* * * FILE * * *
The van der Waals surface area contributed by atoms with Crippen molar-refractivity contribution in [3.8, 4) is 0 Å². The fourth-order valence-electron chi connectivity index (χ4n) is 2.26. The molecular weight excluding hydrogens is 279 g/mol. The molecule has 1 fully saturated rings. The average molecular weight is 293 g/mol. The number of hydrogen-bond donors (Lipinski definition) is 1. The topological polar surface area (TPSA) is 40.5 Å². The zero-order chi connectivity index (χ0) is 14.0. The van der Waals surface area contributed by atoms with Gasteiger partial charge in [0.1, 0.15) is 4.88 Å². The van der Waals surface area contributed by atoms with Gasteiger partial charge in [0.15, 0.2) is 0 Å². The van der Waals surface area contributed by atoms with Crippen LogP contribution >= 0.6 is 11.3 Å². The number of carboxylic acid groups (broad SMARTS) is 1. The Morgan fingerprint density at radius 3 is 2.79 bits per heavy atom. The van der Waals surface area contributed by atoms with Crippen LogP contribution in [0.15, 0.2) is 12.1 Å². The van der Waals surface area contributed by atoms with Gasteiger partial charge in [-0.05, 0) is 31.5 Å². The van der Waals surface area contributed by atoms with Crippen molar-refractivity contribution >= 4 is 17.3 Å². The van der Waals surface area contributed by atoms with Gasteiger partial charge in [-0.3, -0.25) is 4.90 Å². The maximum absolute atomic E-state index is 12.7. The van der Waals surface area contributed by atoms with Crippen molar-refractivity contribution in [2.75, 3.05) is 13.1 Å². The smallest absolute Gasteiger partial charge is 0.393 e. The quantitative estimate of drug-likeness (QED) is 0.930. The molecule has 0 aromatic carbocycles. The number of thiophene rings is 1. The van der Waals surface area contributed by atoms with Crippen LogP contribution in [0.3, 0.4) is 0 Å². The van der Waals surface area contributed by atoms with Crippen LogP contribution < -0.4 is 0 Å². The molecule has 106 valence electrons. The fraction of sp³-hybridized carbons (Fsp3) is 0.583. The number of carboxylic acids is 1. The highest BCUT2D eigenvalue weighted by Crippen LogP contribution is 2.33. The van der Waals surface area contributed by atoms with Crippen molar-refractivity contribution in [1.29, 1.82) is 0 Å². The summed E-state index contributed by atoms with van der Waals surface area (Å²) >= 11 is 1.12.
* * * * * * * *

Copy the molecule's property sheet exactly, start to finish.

The van der Waals surface area contributed by atoms with Crippen molar-refractivity contribution in [3.8, 4) is 0 Å². The fourth-order valence-electron chi connectivity index (χ4n) is 2.26. The molecular weight excluding hydrogens is 279 g/mol. The molecule has 1 fully saturated rings. The average molecular weight is 293 g/mol. The number of hydrogen-bond donors (Lipinski definition) is 1. The topological polar surface area (TPSA) is 40.5 Å². The zero-order chi connectivity index (χ0) is 14.0. The van der Waals surface area contributed by atoms with Gasteiger partial charge in [0.1, 0.15) is 4.88 Å². The van der Waals surface area contributed by atoms with Gasteiger partial charge in [0.15, 0.2) is 0 Å². The van der Waals surface area contributed by atoms with Crippen LogP contribution >= 0.6 is 11.3 Å². The number of carboxylic acid groups (broad SMARTS) is 1. The Morgan fingerprint density at radius 3 is 2.79 bits per heavy atom. The van der Waals surface area contributed by atoms with Crippen LogP contribution in [0.15, 0.2) is 12.1 Å². The van der Waals surface area contributed by atoms with Gasteiger partial charge in [-0.05, 0) is 31.5 Å². The van der Waals surface area contributed by atoms with Crippen molar-refractivity contribution >= 4 is 17.3 Å². The van der Waals surface area contributed by atoms with Gasteiger partial charge in [-0.3, -0.25) is 4.90 Å². The maximum absolute atomic E-state index is 12.7. The van der Waals surface area contributed by atoms with Crippen molar-refractivity contribution in [2.75, 3.05) is 13.1 Å². The smallest absolute Gasteiger partial charge is 0.393 e. The quantitative estimate of drug-likeness (QED) is 0.930. The molecule has 0 aromatic carbocycles. The number of thiophene rings is 1. The van der Waals surface area contributed by atoms with Crippen LogP contribution in [0.3, 0.4) is 0 Å². The van der Waals surface area contributed by atoms with Crippen LogP contribution < -0.4 is 0 Å². The molecule has 106 valence electrons. The fraction of sp³-hybridized carbons (Fsp3) is 0.583. The number of carboxylic acids is 1. The highest BCUT2D eigenvalue weighted by Crippen LogP contribution is 2.33. The van der Waals surface area contributed by atoms with Crippen molar-refractivity contribution in [1.29, 1.82) is 0 Å². The summed E-state index contributed by atoms with van der Waals surface area (Å²) >= 11 is 1.12.